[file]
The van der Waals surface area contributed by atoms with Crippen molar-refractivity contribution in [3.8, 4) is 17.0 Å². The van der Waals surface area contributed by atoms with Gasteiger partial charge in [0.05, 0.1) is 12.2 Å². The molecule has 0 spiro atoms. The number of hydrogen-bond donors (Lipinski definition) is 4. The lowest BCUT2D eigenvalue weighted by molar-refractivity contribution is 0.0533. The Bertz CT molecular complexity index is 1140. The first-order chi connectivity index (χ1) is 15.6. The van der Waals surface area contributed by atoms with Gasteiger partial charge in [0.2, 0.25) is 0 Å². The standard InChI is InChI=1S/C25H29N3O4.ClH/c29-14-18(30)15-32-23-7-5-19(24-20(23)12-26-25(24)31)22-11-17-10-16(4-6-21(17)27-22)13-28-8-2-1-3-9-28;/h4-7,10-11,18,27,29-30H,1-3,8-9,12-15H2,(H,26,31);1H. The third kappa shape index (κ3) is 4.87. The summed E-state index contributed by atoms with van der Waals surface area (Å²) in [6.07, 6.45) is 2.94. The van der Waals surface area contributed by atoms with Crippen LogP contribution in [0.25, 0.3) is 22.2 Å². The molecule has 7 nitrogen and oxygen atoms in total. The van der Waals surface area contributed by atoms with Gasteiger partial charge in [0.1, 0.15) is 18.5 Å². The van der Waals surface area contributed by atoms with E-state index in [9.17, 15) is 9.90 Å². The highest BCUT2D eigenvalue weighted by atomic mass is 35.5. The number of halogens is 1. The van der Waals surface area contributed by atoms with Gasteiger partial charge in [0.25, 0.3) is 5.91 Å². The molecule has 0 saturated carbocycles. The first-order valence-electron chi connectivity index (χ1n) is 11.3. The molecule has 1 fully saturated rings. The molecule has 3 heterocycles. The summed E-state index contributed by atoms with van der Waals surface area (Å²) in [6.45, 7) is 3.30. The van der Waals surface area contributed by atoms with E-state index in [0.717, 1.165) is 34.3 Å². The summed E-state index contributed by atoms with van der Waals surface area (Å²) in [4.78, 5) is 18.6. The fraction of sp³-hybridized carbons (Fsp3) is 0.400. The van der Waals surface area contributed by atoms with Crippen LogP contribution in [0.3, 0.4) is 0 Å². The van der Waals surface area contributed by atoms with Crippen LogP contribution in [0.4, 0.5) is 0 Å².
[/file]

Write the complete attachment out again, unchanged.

The van der Waals surface area contributed by atoms with Crippen molar-refractivity contribution in [3.8, 4) is 17.0 Å². The van der Waals surface area contributed by atoms with Gasteiger partial charge in [0.05, 0.1) is 12.2 Å². The molecule has 0 spiro atoms. The number of hydrogen-bond donors (Lipinski definition) is 4. The lowest BCUT2D eigenvalue weighted by molar-refractivity contribution is 0.0533. The Bertz CT molecular complexity index is 1140. The first-order chi connectivity index (χ1) is 15.6. The van der Waals surface area contributed by atoms with Gasteiger partial charge in [0.2, 0.25) is 0 Å². The standard InChI is InChI=1S/C25H29N3O4.ClH/c29-14-18(30)15-32-23-7-5-19(24-20(23)12-26-25(24)31)22-11-17-10-16(4-6-21(17)27-22)13-28-8-2-1-3-9-28;/h4-7,10-11,18,27,29-30H,1-3,8-9,12-15H2,(H,26,31);1H. The third kappa shape index (κ3) is 4.87. The summed E-state index contributed by atoms with van der Waals surface area (Å²) in [6.07, 6.45) is 2.94. The van der Waals surface area contributed by atoms with Crippen LogP contribution in [0.25, 0.3) is 22.2 Å². The molecule has 7 nitrogen and oxygen atoms in total. The van der Waals surface area contributed by atoms with Gasteiger partial charge in [0.1, 0.15) is 18.5 Å². The van der Waals surface area contributed by atoms with E-state index in [9.17, 15) is 9.90 Å². The highest BCUT2D eigenvalue weighted by atomic mass is 35.5. The number of halogens is 1. The van der Waals surface area contributed by atoms with Gasteiger partial charge in [0.25, 0.3) is 5.91 Å². The molecule has 0 saturated carbocycles. The first-order valence-electron chi connectivity index (χ1n) is 11.3. The molecule has 1 fully saturated rings. The molecule has 3 heterocycles. The summed E-state index contributed by atoms with van der Waals surface area (Å²) in [6.45, 7) is 3.30. The van der Waals surface area contributed by atoms with E-state index in [0.717, 1.165) is 34.3 Å². The summed E-state index contributed by atoms with van der Waals surface area (Å²) in [4.78, 5) is 18.6. The fraction of sp³-hybridized carbons (Fsp3) is 0.400. The van der Waals surface area contributed by atoms with Crippen LogP contribution in [0.3, 0.4) is 0 Å². The van der Waals surface area contributed by atoms with Crippen LogP contribution in [0.4, 0.5) is 0 Å².